Minors allow students to explore subjects they’re passionate about; expand their knowledge; better train for the future; and, often, show more clearly who they are. The minors that make up Sacred Heart’s Great Challenges Program also give students opportunities to change the world.
New for the fall of 2012 and designed to expose students in their sophomore year or higher to “some of the great challenges of our times,” the minors focus on broad, timely, challenging topics, such as:
- Civics and Civil Society
- Ecology and the Global Community
- Equality, Wealth and Philanthropy
Classes include both electives and those required as part of Sacred Heart’s signature Common Core, which engages students in multidisciplinary learning related to both arts and sciences and the Catholic intellectual tradition. Topics students and faculty tackle together in these classes include passion-raising subjects like courage, democracy and friendship, as well as those focused on timeless philosophical questions like “What does it mean to be human?” and “What does it mean to forge a more just society for the common good?”
For some, these subjects may at first seem as impractical as they are existential. But as Sacred Heart’s Seamus Carey, professor of Philosophy, explains, a rigorous and rich liberal arts education helps students discover who they are, find their unique voices and passions and develop concern for the world as well as inspires students to work toward the common good.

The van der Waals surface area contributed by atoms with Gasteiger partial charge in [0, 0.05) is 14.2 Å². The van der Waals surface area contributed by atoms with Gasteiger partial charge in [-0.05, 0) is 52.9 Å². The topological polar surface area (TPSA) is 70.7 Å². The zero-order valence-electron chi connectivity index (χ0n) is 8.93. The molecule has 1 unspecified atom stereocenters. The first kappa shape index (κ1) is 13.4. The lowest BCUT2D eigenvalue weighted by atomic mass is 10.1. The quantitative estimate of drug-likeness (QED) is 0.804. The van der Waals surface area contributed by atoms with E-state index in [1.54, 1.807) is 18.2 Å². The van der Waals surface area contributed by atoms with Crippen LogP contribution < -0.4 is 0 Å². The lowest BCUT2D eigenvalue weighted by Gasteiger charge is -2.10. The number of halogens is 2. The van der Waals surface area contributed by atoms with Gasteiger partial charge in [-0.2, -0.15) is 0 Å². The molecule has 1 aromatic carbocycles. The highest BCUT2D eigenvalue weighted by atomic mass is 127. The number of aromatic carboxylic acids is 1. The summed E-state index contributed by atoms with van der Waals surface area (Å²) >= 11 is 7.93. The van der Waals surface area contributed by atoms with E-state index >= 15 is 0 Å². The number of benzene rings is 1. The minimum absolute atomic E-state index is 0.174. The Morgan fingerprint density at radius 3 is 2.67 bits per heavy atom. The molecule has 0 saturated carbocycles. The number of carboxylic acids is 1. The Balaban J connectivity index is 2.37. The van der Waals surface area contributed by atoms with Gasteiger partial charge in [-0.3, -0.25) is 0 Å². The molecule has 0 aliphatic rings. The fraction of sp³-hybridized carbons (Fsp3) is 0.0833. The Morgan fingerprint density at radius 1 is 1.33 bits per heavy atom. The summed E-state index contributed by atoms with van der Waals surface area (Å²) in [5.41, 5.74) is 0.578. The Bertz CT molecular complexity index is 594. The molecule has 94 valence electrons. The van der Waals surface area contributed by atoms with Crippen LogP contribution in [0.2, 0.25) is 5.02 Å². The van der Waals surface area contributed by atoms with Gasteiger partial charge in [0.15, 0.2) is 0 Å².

Great challenges also often lead to great rewards, Carey added, and in the case of the Great Challenges Program, the rewards are very practical, real-world ones.
“Yes, it’s idealistic to tell students that if they learn about these topics they might one day change the world, but why wouldn’t we want to be idealistic?” asked Carey, dean of Sacred Heart’s College of Arts and Sciences. “We can't change things if we can’t imagine how we believe they should be. Also, if you know where the problems are in the world, you can better identify where jobs are going to be. The Great Challenges program actually makes a liberal arts education more practical, in that it shows students where there’s the potential for job growth and, following the tenants of a Catholic education, the potential to work to make a difference in the world.”
Also practical is how Sacred Heart has constructed the program. Although each minor includes a 3-credit, out-of-the-classroom practicum – an internship, special project, research study or independent-study – for most students, electives needed to complete their major will cover most of the requirements for the minor. Great Challenges classes also come from all fields of study, including the humanities, social sciences, natural sciences, religion and philosophy.
The critical thinking and problem-solving required to succeed in Great Challenges classes are also designed to help prepare undergraduates to become distinctive, responsible leaders, qualities that will only make students more competitive and effective when they enter their chosen professions.